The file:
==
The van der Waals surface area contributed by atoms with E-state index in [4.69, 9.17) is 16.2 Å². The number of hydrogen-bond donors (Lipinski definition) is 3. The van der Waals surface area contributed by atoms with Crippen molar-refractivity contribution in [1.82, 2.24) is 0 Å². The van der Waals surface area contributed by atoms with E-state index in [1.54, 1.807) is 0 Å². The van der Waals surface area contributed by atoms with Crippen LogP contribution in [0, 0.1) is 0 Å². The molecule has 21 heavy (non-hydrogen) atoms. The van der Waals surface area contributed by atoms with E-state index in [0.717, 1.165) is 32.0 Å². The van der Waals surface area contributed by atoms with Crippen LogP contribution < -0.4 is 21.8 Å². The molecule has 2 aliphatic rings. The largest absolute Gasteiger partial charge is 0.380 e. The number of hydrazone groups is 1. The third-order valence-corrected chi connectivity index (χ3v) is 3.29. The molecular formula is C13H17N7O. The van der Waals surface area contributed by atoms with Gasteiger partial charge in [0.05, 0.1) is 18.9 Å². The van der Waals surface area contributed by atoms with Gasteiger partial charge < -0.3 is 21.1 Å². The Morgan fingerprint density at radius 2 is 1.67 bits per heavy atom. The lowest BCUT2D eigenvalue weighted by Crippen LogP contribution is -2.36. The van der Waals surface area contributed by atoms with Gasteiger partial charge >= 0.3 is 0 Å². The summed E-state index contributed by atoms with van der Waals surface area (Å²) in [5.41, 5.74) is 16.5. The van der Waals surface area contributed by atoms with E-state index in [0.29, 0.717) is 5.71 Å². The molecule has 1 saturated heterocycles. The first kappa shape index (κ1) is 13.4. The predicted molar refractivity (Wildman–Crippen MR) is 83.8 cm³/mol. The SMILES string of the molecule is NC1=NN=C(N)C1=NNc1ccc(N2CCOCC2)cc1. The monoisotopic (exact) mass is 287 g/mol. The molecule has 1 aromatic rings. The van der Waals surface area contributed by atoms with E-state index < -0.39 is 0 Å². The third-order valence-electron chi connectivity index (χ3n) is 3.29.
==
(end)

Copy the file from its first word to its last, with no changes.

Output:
The van der Waals surface area contributed by atoms with E-state index in [4.69, 9.17) is 16.2 Å². The number of hydrogen-bond donors (Lipinski definition) is 3. The van der Waals surface area contributed by atoms with Crippen molar-refractivity contribution in [1.82, 2.24) is 0 Å². The van der Waals surface area contributed by atoms with E-state index in [1.54, 1.807) is 0 Å². The van der Waals surface area contributed by atoms with Crippen LogP contribution in [0, 0.1) is 0 Å². The molecule has 21 heavy (non-hydrogen) atoms. The van der Waals surface area contributed by atoms with E-state index in [0.717, 1.165) is 32.0 Å². The van der Waals surface area contributed by atoms with Crippen LogP contribution < -0.4 is 21.8 Å². The molecule has 2 aliphatic rings. The largest absolute Gasteiger partial charge is 0.380 e. The number of hydrazone groups is 1. The third-order valence-corrected chi connectivity index (χ3v) is 3.29. The molecular formula is C13H17N7O. The van der Waals surface area contributed by atoms with Gasteiger partial charge in [0.05, 0.1) is 18.9 Å². The van der Waals surface area contributed by atoms with Gasteiger partial charge < -0.3 is 21.1 Å². The Morgan fingerprint density at radius 2 is 1.67 bits per heavy atom. The lowest BCUT2D eigenvalue weighted by Crippen LogP contribution is -2.36. The van der Waals surface area contributed by atoms with Gasteiger partial charge >= 0.3 is 0 Å². The summed E-state index contributed by atoms with van der Waals surface area (Å²) in [5.41, 5.74) is 16.5. The van der Waals surface area contributed by atoms with E-state index in [0.29, 0.717) is 5.71 Å². The molecule has 1 saturated heterocycles. The first kappa shape index (κ1) is 13.4. The predicted molar refractivity (Wildman–Crippen MR) is 83.8 cm³/mol. The SMILES string of the molecule is NC1=NN=C(N)C1=NNc1ccc(N2CCOCC2)cc1. The monoisotopic (exact) mass is 287 g/mol. The molecule has 1 aromatic rings. The van der Waals surface area contributed by atoms with E-state index < -0.39 is 0 Å². The third-order valence-electron chi connectivity index (χ3n) is 3.29.